We have been baking bread for over 10 years now and our culture is strong and healthy. You get the starter and full directions (see below) and email support for 2 weeks.
Our Sourdough Guide (can be purchased separately here) contains 30 pages of directions and recipes (sent via email): - Maintaining your sourdough starter - Storing your sourdough starter - Reviving the starter after one week in the fridge - Sourdough baking ingredients and equipment - Sourdough baking terminology - Recipe 1: Simple sourdough bread - Recipe 2: Sourdough bread with preferment (levain) - Recipe 3: Basic sourdough pizza base - Recipe 4: Dark rye sourdough bread with fennel seeds - Various video links to demonstrate technique like shaping, stretch and fold etc.
Rye starters are very robust and can tolerate a bit of neglect. Other starters would not survive that and need more care and attention. We use the rye starter for loaves of wheat, rye and spelt bread, buns, for pizza dough, chiabatta and so much more. We even go on holiday taking the culture with us to bake fresh bread.
Shipping is with overnight courier (without signature, by NZ post) on the next Monday. Please select rural delivery if you supply us with a rural address. We won't send the sourdough starter if the rural fee has not been paid. If you are unsure if you live at a rural address please check your address here: https://www.nzpost.co.nz/tools/address-postcode-finder
Your starter arrives at 60% hydration, that means it is kept more dry than usual for shipping so that it doesn’t get overly bubbly and explodes during transport. Once you get your starter, transfer the starter to a 250ml or 500ml glass jar and add 50ml unchlorinated, unfluoridated water. Stir with a fork until you get a very wet paste.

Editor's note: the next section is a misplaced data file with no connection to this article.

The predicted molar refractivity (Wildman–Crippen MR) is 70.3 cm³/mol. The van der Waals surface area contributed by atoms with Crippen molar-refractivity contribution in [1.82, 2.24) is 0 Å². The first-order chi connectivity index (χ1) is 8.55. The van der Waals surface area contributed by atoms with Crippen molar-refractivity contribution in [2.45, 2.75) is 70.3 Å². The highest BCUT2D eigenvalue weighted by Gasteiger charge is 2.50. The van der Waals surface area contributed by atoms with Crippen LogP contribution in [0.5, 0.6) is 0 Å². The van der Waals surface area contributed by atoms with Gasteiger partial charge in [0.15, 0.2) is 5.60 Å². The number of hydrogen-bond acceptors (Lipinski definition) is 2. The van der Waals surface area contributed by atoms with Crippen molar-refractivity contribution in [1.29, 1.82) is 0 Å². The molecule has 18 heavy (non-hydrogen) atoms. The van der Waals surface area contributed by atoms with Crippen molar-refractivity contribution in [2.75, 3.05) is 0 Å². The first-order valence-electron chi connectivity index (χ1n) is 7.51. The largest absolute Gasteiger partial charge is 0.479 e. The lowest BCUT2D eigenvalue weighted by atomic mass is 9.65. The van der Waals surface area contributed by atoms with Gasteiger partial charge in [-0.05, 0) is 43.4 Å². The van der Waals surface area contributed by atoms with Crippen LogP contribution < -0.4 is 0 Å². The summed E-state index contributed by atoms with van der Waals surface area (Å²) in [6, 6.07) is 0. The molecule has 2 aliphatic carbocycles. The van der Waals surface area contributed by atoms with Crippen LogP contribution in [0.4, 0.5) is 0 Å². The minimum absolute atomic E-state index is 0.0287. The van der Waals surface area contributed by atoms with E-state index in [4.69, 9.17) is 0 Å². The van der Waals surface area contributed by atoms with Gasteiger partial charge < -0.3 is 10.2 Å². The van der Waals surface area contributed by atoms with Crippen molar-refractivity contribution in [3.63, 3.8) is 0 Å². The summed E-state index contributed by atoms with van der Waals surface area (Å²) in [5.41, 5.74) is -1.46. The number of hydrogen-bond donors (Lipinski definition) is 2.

Now add 30g RYE flour (and this has the be 100% rye!) and beat them together vigorously with a fork, taking care to fully aerate the starter. Only use rye flour to keep your starter at 100% rye flour with no other flours added to it. You can of course bake bread with all sorts of flour, but keep the starter clean. It has grown on rye flour and the microbial community and yeasts are adapted to the rye flour and its particular nutrients. Therefore it stays strong and active and produces great bread.
Seal the jar and leave the starter at room temperature. You should see bubbles forming. Once it is nice and active (5-12 hours) it is ready to use.
You need to refresh your starter once a week if you don’t have time to use it to bake bread. When you bake bread the starter is refreshed anyways before going back into the fridge.
Here is a video we have created to show you how an active starter after one feed looks like. This starter has been taken out of the fridge at 9pm and scooped into a stainless steel mixing bowl. It was then fed with 110g rye flour and 110g lukewarm water. This is now how it looks like the next morning after 12 hours at 20 C room temperature ready to be used to build your dough.
While you wait for your starter to arrive you can start buying the flour (rye for feeding the starter and wheat and/or spelt and other flours for the loaf) and gather your equipment (see below).
Good luck and happy baking!
Sourdough Baking Ingredients and Equipment
Sourdough bread requires only flour, water, salt and the starter culture. As you feel more and more comfortable baking, and want to move beyond basic sourdough bread to adding other ingredients like nuts, seeds, cheeses or herbs, you can. But right now we’re focused on making artisan-style, plain sourdough bread.
Flour: You will need grain-based flour (no almond or coconut flour here!). You need rye flour to feed the starter. For baking the loaf bread flour, all-purpose wheat flour, spelt flour and rye all make great choices.
Water: To feed your starter you should use unchlorinated, fluoride free water. The additives in town water can make it difficult for the wild bacteria and yeasts in your starter to make great bread. You can buy a water filter or allow your water to sit out.